Joe Biden's choice of a former Facebook attorney for a senior position in his White House is the latest focal point in the debate over what impact the tech industry should have in Washington.
Biden on Wednesday appointed Jessica Hertz, up to this year a lawyer focused on regulatory matters in Facebook's DC office, as his staff secretary, a quietly powerful role in the White House that dictates what papers the president sees, for example. Hertz is a senior consultant to Biden who recently worked for a big tech company.
Their selection has sparked anger from both the right-wing who seeks to curtail the power of big tech and far-left activists who have tried to argue that tech managers should be banned from holding administrative positions.
But many – if not most – of the names of big tech companies that have been implicated in potential appointments are also former consultants to Biden at various points in his career. This complicates the narrative that these candidates are primarily industry loyalists. It wasn't uncommon for aides to the Obama-Biden administration to take well-paying jobs in tech, which wasn't as politically toxic as it is today. Taking on a technical job was a safer option compared to going corporate on Wall Street.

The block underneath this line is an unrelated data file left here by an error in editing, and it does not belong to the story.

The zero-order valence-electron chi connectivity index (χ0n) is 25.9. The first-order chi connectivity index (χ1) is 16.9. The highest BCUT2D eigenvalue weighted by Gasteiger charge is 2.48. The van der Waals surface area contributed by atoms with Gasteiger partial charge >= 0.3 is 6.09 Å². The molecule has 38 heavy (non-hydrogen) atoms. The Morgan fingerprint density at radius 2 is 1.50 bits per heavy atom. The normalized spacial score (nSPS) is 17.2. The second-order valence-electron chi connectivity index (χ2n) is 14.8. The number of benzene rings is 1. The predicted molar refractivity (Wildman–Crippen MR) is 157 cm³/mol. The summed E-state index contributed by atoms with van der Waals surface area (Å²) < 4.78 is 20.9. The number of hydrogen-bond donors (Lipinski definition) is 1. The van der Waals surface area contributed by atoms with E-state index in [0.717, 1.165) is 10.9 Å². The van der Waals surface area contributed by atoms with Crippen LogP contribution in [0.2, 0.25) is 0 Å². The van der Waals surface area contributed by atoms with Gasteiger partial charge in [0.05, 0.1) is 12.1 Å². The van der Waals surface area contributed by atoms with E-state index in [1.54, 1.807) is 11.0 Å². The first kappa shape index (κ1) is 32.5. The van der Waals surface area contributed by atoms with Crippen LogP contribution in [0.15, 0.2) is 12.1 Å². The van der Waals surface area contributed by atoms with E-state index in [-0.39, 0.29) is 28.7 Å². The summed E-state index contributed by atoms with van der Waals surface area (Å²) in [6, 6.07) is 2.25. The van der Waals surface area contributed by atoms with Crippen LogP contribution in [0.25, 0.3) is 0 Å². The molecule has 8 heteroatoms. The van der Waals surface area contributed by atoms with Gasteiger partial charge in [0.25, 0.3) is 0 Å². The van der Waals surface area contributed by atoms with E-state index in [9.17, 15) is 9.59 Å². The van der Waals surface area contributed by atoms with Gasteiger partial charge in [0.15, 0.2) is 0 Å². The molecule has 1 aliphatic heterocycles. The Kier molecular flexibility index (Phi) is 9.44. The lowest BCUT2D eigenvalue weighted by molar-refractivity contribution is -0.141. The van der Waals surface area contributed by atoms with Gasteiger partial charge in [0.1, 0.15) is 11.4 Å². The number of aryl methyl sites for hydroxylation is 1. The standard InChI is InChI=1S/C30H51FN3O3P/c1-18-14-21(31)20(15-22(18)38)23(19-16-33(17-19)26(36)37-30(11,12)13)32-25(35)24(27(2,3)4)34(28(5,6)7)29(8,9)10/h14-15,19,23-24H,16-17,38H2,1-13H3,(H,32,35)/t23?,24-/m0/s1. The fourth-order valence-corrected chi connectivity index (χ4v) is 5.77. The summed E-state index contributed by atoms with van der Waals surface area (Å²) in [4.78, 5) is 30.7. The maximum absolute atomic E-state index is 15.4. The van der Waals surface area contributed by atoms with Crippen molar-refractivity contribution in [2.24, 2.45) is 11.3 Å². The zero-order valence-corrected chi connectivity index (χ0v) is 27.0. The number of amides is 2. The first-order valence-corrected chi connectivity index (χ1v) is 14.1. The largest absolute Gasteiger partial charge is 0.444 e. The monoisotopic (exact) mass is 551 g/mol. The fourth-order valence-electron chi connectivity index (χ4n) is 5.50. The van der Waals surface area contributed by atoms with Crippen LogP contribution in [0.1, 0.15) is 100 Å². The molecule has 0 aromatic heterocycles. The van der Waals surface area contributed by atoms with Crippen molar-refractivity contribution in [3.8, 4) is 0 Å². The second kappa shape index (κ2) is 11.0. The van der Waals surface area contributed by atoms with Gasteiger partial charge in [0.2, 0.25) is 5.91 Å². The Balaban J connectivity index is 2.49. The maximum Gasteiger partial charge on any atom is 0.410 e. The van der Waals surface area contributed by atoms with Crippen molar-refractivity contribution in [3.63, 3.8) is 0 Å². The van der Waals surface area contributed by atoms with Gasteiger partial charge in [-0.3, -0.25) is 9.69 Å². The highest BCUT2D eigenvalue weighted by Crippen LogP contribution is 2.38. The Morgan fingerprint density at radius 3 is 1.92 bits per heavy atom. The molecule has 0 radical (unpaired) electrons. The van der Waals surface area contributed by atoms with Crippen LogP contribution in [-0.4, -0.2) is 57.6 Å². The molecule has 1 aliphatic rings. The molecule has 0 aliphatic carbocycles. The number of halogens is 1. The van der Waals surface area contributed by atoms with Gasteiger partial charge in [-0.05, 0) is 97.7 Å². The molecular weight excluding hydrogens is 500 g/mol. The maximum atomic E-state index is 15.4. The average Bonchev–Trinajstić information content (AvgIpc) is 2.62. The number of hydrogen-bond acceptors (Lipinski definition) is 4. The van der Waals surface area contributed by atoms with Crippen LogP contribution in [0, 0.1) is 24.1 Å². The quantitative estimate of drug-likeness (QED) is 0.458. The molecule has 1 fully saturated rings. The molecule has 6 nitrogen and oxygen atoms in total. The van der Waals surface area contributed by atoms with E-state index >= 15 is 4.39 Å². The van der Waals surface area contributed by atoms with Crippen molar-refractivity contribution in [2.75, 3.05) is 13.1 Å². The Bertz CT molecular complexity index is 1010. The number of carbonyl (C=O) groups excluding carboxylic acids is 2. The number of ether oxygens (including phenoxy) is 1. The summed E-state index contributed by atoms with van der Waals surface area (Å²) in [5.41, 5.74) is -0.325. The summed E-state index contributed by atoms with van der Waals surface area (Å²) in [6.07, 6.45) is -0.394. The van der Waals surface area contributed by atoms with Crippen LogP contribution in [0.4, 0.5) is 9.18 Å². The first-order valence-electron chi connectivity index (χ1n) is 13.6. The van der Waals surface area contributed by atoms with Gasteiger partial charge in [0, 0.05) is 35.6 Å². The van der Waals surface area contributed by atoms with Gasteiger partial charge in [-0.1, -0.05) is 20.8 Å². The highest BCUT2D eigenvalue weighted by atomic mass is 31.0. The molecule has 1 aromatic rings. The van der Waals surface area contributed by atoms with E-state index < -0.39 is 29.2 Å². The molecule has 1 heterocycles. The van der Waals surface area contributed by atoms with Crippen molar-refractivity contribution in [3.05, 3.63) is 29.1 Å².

So a more Biden-friendly construct is for the president-elect to simply hire people he has worked with and trust in the past, rather than joining the corporate influence. Cynthia Hogan, for example a top advisor to Biden during the campaign, led Apple's lobbying work, but has also worked for Biden in two positions since 1991.
Same goes for Hertz: she was Biden's deputy vice-president when he was vice-president and is now returning to the Biden group. She only worked on Facebook for about two years.
However, those two years were more controversial than the tenures of former Biden aides who had worked for Big Tech in previous years. Hertz joined Facebook shortly after the Cambridge Analytica scandal erupted in 2018 and sparked a new round of public scrutiny for the tech giant. Her legal portfolio has focused on regulatory affairs, which culminated in an antitrust case by the Federal Trade Commission this month. According to their LinkedIn page, Hertz left Facebook in June. In the fall, she was announced as General Counsel of the Biden Transition Team.
Facebook is the technology giant that falls by the wayside with Biden's team the most. His employees fought with the company over disinformation and advertising policies throughout the campaign, and Biden said he was "never a fan of Facebook".
A transition spokesman said in a statement that the opinion of the bosses mattered: “Members of the new Biden-Harris administration are determined to implement the political ideas put forward by the Biden-Harris campaign, and everyone has values that go with it the president agree and elected vice president. "
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